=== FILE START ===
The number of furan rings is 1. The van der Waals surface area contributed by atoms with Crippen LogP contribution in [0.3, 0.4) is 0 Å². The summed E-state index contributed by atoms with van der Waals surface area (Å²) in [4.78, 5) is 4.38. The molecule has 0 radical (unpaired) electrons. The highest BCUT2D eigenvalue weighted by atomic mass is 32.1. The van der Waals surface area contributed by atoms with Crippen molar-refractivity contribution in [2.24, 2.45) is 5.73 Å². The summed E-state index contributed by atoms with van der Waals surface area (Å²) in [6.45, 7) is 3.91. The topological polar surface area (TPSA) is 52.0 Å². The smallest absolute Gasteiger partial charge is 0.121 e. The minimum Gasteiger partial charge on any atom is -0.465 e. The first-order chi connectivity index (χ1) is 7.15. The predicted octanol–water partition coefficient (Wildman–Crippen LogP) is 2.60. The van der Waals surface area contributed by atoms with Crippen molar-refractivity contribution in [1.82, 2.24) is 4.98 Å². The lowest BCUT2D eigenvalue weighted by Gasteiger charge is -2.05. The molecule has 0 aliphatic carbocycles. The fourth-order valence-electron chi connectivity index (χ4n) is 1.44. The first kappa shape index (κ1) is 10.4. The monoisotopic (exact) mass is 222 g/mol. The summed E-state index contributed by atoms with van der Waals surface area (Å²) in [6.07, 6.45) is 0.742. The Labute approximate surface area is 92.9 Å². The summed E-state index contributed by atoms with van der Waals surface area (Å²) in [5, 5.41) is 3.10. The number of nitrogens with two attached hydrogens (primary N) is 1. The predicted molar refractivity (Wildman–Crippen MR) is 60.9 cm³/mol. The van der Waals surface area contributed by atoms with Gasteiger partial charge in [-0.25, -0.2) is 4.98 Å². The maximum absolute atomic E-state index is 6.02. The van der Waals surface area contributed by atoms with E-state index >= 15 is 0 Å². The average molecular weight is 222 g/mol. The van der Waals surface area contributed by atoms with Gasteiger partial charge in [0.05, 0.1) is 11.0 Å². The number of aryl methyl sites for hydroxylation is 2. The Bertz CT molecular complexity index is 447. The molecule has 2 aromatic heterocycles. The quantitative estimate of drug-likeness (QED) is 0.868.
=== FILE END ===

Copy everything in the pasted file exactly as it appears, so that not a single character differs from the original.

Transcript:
The number of furan rings is 1. The van der Waals surface area contributed by atoms with Crippen LogP contribution in [0.3, 0.4) is 0 Å². The summed E-state index contributed by atoms with van der Waals surface area (Å²) in [4.78, 5) is 4.38. The molecule has 0 radical (unpaired) electrons. The highest BCUT2D eigenvalue weighted by atomic mass is 32.1. The van der Waals surface area contributed by atoms with Crippen molar-refractivity contribution in [2.24, 2.45) is 5.73 Å². The summed E-state index contributed by atoms with van der Waals surface area (Å²) in [6.45, 7) is 3.91. The topological polar surface area (TPSA) is 52.0 Å². The smallest absolute Gasteiger partial charge is 0.121 e. The minimum Gasteiger partial charge on any atom is -0.465 e. The first-order chi connectivity index (χ1) is 7.15. The predicted octanol–water partition coefficient (Wildman–Crippen LogP) is 2.60. The van der Waals surface area contributed by atoms with Crippen molar-refractivity contribution in [1.82, 2.24) is 4.98 Å². The lowest BCUT2D eigenvalue weighted by Gasteiger charge is -2.05. The molecule has 0 aliphatic carbocycles. The fourth-order valence-electron chi connectivity index (χ4n) is 1.44. The first kappa shape index (κ1) is 10.4. The monoisotopic (exact) mass is 222 g/mol. The summed E-state index contributed by atoms with van der Waals surface area (Å²) in [6.07, 6.45) is 0.742. The Labute approximate surface area is 92.9 Å². The summed E-state index contributed by atoms with van der Waals surface area (Å²) in [5, 5.41) is 3.10. The number of nitrogens with two attached hydrogens (primary N) is 1. The predicted molar refractivity (Wildman–Crippen MR) is 60.9 cm³/mol. The van der Waals surface area contributed by atoms with Gasteiger partial charge in [-0.25, -0.2) is 4.98 Å². The maximum absolute atomic E-state index is 6.02. The van der Waals surface area contributed by atoms with E-state index >= 15 is 0 Å². The average molecular weight is 222 g/mol. The van der Waals surface area contributed by atoms with Gasteiger partial charge in [0.05, 0.1) is 11.0 Å². The number of aryl methyl sites for hydroxylation is 2. The Bertz CT molecular complexity index is 447. The molecule has 2 aromatic heterocycles. The quantitative estimate of drug-likeness (QED) is 0.868.